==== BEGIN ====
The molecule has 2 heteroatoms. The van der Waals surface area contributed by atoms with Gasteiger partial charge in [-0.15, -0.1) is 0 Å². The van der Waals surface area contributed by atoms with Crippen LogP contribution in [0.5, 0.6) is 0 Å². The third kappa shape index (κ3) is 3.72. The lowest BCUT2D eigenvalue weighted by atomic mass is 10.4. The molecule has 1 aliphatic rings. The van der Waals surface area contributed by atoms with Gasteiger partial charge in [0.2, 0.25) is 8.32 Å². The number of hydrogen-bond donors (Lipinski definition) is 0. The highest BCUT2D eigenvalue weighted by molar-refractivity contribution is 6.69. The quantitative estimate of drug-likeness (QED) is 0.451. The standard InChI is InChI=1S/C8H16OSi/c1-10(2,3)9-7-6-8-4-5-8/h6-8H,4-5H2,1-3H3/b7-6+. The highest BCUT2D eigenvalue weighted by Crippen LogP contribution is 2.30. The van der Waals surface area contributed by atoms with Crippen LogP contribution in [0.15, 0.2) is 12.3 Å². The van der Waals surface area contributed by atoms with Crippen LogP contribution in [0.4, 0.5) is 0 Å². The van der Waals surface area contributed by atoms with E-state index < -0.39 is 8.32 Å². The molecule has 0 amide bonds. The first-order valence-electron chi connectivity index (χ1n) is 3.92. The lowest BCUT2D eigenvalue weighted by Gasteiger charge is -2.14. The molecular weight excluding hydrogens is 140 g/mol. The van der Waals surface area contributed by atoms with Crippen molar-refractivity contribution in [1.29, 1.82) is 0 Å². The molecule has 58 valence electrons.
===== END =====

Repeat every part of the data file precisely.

The molecule has 2 heteroatoms. The van der Waals surface area contributed by atoms with Gasteiger partial charge in [-0.15, -0.1) is 0 Å². The van der Waals surface area contributed by atoms with Crippen LogP contribution in [0.5, 0.6) is 0 Å². The third kappa shape index (κ3) is 3.72. The lowest BCUT2D eigenvalue weighted by atomic mass is 10.4. The molecule has 1 aliphatic rings. The van der Waals surface area contributed by atoms with Gasteiger partial charge in [0.2, 0.25) is 8.32 Å². The number of hydrogen-bond donors (Lipinski definition) is 0. The highest BCUT2D eigenvalue weighted by molar-refractivity contribution is 6.69. The quantitative estimate of drug-likeness (QED) is 0.451. The standard InChI is InChI=1S/C8H16OSi/c1-10(2,3)9-7-6-8-4-5-8/h6-8H,4-5H2,1-3H3/b7-6+. The highest BCUT2D eigenvalue weighted by Crippen LogP contribution is 2.30. The van der Waals surface area contributed by atoms with Crippen LogP contribution in [0.15, 0.2) is 12.3 Å². The van der Waals surface area contributed by atoms with Crippen LogP contribution in [0.4, 0.5) is 0 Å². The van der Waals surface area contributed by atoms with E-state index < -0.39 is 8.32 Å². The molecule has 0 amide bonds. The first-order valence-electron chi connectivity index (χ1n) is 3.92. The lowest BCUT2D eigenvalue weighted by Gasteiger charge is -2.14. The molecular weight excluding hydrogens is 140 g/mol. The van der Waals surface area contributed by atoms with Crippen molar-refractivity contribution in [1.29, 1.82) is 0 Å². The molecule has 58 valence electrons.